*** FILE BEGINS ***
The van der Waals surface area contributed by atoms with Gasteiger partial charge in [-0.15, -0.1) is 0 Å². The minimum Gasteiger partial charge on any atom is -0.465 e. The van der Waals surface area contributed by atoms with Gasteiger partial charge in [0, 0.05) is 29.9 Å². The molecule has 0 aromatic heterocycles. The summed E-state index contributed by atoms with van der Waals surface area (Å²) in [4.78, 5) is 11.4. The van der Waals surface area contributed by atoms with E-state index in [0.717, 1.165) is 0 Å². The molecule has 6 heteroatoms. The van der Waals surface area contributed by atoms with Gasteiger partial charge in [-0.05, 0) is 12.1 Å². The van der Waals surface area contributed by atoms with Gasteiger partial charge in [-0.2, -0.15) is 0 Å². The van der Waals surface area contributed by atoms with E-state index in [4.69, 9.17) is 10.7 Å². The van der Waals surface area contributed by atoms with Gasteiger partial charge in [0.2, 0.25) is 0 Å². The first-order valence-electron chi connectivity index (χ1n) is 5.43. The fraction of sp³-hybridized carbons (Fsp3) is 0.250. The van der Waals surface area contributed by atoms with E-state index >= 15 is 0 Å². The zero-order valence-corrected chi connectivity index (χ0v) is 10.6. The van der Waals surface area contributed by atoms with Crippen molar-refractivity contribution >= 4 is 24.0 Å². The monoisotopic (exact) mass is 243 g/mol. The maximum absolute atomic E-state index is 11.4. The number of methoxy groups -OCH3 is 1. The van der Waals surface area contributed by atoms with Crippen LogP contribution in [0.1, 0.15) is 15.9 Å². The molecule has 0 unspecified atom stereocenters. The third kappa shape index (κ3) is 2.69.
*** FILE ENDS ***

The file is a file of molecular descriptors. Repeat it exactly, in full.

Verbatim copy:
The van der Waals surface area contributed by atoms with Gasteiger partial charge in [-0.15, -0.1) is 0 Å². The minimum Gasteiger partial charge on any atom is -0.465 e. The van der Waals surface area contributed by atoms with Gasteiger partial charge in [0, 0.05) is 29.9 Å². The molecule has 0 aromatic heterocycles. The summed E-state index contributed by atoms with van der Waals surface area (Å²) in [4.78, 5) is 11.4. The van der Waals surface area contributed by atoms with E-state index in [0.717, 1.165) is 0 Å². The molecule has 6 heteroatoms. The van der Waals surface area contributed by atoms with Gasteiger partial charge in [-0.05, 0) is 12.1 Å². The van der Waals surface area contributed by atoms with Gasteiger partial charge in [-0.2, -0.15) is 0 Å². The van der Waals surface area contributed by atoms with E-state index in [4.69, 9.17) is 10.7 Å². The van der Waals surface area contributed by atoms with Gasteiger partial charge in [0.2, 0.25) is 0 Å². The first-order valence-electron chi connectivity index (χ1n) is 5.43. The fraction of sp³-hybridized carbons (Fsp3) is 0.250. The van der Waals surface area contributed by atoms with E-state index >= 15 is 0 Å². The zero-order valence-corrected chi connectivity index (χ0v) is 10.6. The van der Waals surface area contributed by atoms with Crippen molar-refractivity contribution >= 4 is 24.0 Å². The monoisotopic (exact) mass is 243 g/mol. The maximum absolute atomic E-state index is 11.4. The number of methoxy groups -OCH3 is 1. The van der Waals surface area contributed by atoms with Crippen LogP contribution in [0.1, 0.15) is 15.9 Å². The molecule has 0 unspecified atom stereocenters. The third kappa shape index (κ3) is 2.69.